If you’re washing stuff in a hotel shower/sink and air drying, do this ASAP when you get back to your room, because it will take ages to dry. Have at least 2 good run kits to rotate through. If you’re in a hot area, try to bring clothes out to the pool to dry for a bit, just to get a kickstart! (And for run briefs/cycling chamois, make sure the part that hits your nether regions gets completely dry, otherwise you’re cruising for a UTI.
Bring more training clothes
On the note of packing, if you’re doing a true training camp that doesn’t involve a list of fancy places you’ll be going to eat (as some cycling camps will), don’t stress on casual clothes. Prioritize an extra pair of run shorts versus a pair of going-out pants. Have some casual wear (I was SO glad to have loose pants after long days in run shorts with built in briefs), but don’t worry about an outfit per day. You’ll be happier with an extra clean pair of socks than with a fancy pair of sandals. (This is something I’m usually guilty of.)
Making friends is hard, but worth it
I am introverted AF, and thankfully my friend is decidedly extroverted, so while my inclination is to stay in the hotel room and work when not running / training / eating, hers is to meet as many people as possible. And really, that’s the best part of it. Sure, it’s not always easy, and yes, I definitely needed some quiet time after we left, but the friends we made and the memories from post-run pool parties at a crappy motel are so much better than being totally caught up on work!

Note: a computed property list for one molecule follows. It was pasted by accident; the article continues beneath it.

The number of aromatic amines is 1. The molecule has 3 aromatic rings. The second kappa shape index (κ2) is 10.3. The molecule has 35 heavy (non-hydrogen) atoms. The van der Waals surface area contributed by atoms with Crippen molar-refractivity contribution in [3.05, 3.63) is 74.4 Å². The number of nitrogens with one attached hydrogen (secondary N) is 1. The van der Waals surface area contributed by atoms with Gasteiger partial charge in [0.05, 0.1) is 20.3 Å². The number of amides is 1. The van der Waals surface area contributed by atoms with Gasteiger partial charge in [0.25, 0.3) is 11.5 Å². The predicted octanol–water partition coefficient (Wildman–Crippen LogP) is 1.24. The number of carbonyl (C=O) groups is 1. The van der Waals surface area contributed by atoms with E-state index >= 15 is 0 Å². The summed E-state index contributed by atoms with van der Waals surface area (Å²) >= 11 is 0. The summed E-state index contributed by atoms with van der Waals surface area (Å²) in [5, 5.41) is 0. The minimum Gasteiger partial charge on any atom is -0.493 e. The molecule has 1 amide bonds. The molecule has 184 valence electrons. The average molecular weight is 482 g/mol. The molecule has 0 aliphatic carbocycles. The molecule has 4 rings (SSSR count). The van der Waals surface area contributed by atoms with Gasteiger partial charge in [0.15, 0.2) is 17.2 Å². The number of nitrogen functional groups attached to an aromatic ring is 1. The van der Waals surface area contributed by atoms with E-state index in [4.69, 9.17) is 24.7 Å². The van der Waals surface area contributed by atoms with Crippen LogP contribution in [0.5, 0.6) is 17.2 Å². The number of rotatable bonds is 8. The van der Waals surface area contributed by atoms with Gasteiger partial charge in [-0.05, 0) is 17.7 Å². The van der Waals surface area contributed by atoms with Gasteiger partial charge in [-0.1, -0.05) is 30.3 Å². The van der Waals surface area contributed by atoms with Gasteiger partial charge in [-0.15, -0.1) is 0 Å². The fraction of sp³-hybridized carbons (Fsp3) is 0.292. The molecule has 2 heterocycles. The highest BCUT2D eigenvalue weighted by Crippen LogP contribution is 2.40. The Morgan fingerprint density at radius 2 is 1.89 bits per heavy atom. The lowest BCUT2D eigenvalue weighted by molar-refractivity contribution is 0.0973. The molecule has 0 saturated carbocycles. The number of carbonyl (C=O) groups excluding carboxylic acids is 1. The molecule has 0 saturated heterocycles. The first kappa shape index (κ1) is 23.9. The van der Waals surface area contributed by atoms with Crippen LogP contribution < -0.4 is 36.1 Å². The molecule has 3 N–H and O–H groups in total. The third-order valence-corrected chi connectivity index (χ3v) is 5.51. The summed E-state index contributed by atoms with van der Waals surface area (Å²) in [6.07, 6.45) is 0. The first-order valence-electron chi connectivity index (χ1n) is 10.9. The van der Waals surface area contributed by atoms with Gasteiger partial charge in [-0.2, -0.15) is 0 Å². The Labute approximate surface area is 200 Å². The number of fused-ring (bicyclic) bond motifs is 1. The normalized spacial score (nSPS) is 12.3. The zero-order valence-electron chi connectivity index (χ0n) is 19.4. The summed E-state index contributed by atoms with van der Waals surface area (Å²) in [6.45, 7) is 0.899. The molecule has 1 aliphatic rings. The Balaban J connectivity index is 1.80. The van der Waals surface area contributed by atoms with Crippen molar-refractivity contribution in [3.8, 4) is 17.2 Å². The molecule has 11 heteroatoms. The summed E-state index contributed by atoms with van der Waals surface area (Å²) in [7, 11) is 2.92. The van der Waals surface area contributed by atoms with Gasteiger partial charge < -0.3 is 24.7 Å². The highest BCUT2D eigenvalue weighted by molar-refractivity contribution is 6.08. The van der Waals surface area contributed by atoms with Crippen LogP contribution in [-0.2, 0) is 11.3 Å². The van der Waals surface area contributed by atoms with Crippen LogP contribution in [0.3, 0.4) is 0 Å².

Don’t stress on the post-camp puff
I say this every time we coach a camp, but had to remind myself as well: You will feel puffy at the end of camp. Your body is trying to process a lot of training, a lot of food and a lot of water. There’s a ton of inflammation, some digestive issues, and just A LOT of things working. Don’t expect to go home lean and mean. You’ll de-puff in a day or two, but don’t panic if you have a bit of a belly or clothes feel a bit tight. It’s normal. (Also: Don’t panic if you’re having a bit of acne or your skin is acting up. Same thing. It chills out. You’ve just been sweating, re-applying sunscreen, probably jumping in the hotel pool, using weird hotel soap, etc. — skin issues aren’t surprising.
Before you go, check out our book, Becoming A Consummate Athlete, right here: